Gore calls Alberta climate plan a powerful signal for humanity

Gore calls Alberta climate plan a powerful signal for humanity
The plan phases out coal power generation by 2030, replacing it with natural gas and renewables - particularly wind - caps oil sands emissions and installs an economy-wide carbon tax of $20 per tonne in 2017 and $30 per tonne in 2018.Photo courtesy of government of Alberta.

Alberta’s new climate change action plan was roundly praised when Premier Rachel Notley released it Sunday, Nov. 22.

The plan phases coal power generation by 2030, caps oil sands emissions and installs an economy-wide carbon tax of $20 per tonne in 2017 and $30 per tonne in 2018.

The tax will be “fully reinvested into measures that reduce pollution – including clean technology, renewable energy and energy efficiency – and also to provide transition help to individuals and families, small businesses, Indigenous communities and people working in the coal industry.”

It will add $300 to the cost of heating a home in its first year.

If the plan is approved, renewable energy sources will comprise up to 30 per cent of Alberta’s electricity production by 2030. An overall oilsands emission limit of 100 megatonnes will be set, with provisions for new upgrading and co-generation. In collaboration with industry, environmental organizations, and affected First Nations, Alberta will also implement a methane reduction strategy to reduce emissions by 45 per cent from 2014 levels by 2025.

A portion of collected revenues will be invested directly into measures to reduce pollution, including clean energy research and technology; green infrastructure, such as public transit; and programs to help Albertans reduce their energy use according to the province.

The plan drew praise from former United States vice president and climate change advocate Al Gore, who called it a “powerful signal … that humanity is beginning to win our struggle to solve the climate crisis.”

Prime Minister Justin Trudeau tweeted the plan was a “very positive step in the fight against climate change.”

His environment minister, Catherine McKenna, was in Edmonton last week meeting with Alberta Environment Minister Shannon Phillips. Phillips told the Journal the approaches of both previous Conservative governments had failed.

“They succeeded in getting approval for precisely zero pipelines and they did not succeed in persuading anyone that their approach to the environment was in any way credible,” she said. “So it’s refreshing to have a partner with whom we can work productively and I further am quite pleased they are going to allow the provinces to chart their own way on this matter.”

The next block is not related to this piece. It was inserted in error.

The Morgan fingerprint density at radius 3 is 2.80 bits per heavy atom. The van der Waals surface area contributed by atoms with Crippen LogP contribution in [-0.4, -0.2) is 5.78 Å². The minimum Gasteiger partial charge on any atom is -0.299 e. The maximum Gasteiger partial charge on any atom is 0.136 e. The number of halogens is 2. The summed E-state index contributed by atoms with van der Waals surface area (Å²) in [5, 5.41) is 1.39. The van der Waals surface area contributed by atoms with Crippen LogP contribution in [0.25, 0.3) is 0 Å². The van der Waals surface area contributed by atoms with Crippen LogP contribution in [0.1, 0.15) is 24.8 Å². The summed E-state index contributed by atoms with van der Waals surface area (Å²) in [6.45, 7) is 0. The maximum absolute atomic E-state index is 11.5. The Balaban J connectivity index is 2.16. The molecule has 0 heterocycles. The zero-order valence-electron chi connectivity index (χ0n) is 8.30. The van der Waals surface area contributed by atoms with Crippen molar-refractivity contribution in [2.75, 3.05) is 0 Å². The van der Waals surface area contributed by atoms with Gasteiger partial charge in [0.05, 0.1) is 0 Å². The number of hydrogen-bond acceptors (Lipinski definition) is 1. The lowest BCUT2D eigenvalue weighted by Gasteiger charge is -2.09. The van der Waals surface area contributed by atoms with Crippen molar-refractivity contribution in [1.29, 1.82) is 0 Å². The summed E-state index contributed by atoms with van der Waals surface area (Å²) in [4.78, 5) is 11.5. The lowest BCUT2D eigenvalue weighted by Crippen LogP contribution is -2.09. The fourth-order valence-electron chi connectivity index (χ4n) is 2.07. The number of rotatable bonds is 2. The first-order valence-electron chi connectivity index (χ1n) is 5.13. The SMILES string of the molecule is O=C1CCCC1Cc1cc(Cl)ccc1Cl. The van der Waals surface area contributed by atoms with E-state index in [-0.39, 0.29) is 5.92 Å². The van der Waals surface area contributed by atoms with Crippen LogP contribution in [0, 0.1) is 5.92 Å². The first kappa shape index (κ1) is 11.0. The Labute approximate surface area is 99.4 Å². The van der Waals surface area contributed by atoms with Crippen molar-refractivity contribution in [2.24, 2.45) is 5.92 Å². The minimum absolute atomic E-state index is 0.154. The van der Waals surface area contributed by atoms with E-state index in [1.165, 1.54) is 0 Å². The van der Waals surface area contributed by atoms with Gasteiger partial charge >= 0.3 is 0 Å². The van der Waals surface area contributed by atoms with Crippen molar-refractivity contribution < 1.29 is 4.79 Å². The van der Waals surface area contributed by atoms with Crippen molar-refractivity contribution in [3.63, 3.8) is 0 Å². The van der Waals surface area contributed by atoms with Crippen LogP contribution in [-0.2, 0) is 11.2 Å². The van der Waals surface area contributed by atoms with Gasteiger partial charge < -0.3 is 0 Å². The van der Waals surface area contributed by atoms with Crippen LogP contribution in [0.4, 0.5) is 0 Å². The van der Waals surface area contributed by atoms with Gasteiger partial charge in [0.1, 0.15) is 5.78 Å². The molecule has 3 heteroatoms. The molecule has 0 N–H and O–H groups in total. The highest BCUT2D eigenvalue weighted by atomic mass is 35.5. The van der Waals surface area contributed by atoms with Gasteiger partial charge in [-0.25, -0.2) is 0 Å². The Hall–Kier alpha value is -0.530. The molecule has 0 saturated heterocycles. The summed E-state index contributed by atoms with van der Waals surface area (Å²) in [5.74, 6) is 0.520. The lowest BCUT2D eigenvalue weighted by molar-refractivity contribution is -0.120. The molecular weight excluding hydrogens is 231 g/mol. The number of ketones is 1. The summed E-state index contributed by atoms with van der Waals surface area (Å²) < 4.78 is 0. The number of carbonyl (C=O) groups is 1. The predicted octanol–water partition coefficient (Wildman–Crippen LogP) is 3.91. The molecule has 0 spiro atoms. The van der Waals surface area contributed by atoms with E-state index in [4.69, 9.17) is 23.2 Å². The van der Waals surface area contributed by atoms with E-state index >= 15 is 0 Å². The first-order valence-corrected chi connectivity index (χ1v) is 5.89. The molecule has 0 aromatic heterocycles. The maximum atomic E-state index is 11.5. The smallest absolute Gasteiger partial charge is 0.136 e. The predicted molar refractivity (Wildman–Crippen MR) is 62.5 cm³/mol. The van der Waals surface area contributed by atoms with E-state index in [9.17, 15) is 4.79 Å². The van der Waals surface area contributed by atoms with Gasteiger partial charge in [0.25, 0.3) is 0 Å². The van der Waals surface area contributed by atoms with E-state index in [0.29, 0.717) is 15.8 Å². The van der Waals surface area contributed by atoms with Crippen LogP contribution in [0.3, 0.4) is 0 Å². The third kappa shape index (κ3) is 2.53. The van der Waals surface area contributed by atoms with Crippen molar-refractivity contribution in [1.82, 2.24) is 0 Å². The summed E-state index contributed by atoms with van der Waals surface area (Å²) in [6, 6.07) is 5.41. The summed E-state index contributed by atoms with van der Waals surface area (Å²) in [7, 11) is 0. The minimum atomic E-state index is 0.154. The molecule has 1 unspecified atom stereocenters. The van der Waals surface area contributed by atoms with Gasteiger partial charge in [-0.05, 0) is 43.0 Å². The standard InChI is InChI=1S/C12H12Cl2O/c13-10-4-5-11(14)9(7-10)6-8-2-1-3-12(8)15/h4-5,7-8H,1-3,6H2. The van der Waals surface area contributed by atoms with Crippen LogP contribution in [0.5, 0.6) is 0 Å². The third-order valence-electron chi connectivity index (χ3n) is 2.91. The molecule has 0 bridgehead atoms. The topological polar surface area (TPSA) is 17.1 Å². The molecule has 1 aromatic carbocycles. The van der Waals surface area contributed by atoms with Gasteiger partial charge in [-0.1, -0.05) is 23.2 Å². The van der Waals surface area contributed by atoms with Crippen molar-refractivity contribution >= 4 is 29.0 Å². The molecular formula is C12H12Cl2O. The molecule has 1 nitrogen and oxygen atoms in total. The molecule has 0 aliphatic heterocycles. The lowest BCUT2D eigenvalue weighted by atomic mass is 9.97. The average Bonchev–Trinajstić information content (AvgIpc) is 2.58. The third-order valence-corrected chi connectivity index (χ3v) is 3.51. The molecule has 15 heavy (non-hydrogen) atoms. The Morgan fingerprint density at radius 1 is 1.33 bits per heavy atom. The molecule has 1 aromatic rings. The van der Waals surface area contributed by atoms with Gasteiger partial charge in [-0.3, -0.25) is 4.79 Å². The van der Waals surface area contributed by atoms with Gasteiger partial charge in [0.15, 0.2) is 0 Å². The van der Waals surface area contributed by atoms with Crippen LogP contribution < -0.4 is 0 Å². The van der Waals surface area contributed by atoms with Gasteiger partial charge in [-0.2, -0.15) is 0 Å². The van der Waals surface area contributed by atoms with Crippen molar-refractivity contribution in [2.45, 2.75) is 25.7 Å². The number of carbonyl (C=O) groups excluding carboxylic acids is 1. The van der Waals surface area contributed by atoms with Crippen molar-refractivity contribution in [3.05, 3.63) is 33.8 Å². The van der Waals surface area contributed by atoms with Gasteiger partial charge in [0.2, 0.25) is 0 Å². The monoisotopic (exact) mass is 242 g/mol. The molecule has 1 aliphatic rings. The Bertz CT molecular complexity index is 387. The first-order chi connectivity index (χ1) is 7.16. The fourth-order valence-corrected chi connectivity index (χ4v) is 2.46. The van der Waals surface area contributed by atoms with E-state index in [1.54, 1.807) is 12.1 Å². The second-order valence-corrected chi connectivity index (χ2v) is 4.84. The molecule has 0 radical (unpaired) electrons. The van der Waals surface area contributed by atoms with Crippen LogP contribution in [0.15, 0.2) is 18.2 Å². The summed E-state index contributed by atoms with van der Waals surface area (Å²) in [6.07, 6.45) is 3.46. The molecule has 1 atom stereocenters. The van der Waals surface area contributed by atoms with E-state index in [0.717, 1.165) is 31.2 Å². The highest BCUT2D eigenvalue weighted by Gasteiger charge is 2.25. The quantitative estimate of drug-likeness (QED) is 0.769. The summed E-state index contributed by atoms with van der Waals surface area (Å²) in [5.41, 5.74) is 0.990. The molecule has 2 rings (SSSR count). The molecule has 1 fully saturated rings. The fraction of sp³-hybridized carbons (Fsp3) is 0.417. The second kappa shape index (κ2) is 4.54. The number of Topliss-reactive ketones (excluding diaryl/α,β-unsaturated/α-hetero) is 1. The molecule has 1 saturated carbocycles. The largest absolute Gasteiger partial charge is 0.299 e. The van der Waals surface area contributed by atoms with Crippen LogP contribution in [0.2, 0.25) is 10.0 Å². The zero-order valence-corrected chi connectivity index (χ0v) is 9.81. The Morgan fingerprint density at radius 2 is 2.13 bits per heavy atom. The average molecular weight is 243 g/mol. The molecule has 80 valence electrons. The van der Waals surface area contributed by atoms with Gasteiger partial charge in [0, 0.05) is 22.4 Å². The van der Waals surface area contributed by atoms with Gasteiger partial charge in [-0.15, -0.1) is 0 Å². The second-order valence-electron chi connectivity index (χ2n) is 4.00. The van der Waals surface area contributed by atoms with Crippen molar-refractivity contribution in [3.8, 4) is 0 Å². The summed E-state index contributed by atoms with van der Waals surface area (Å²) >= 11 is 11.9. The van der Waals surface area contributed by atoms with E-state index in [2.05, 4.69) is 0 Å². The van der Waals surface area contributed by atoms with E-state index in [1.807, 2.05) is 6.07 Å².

The plan is based on the advice of the Climate Change Advisory Panel, led by Dr. Andrew Leach, which heard from thousands of individual Albertans and stakeholder groups in the fall.

Canadian Natural Resources Limited, one of the largest independent crude oil and natural gas producers in the world, said the announcement was a significant step forward for Alberta.

“We appreciate the strong leadership demonstrated by Premier Notley and her government,” chair Murray Edwards said in a statement. “The framework announced will allow ongoing innovation and technology investment in the oil and natural gas sector. In this way, we will do our part to address climate change while protecting jobs and industry competitiveness in Alberta.”

Wildrose Opposition Leader Brian Jean said the plan puts a “tax on everything” and could hurt the economy.

The party said proof this will hit Alberta families and businesses hard is in the adjustment fund to help small businesses cope.

“Unlike British Columbia, which takes its carbon tax and uses it to lower income taxes for all, the vast majority of Albertans and Alberta businesses will only take a hit in this plan.” Jean said. “This new carbon tax will make almost every single Alberta family poorer, while accelerated plans to shut down coal plants will lead to higher power prices and further jobs losses.”

Though he approved of the plan in general, Liberal Leader David Swann also expressed concern over the adjustment fund.

“These are the largest question marks that the government needs to provide answers on,” Swann said. “We need to know what the process will be for this adjustment fund to make sure there isn’t undue hardship on lower income families and small businesses.”

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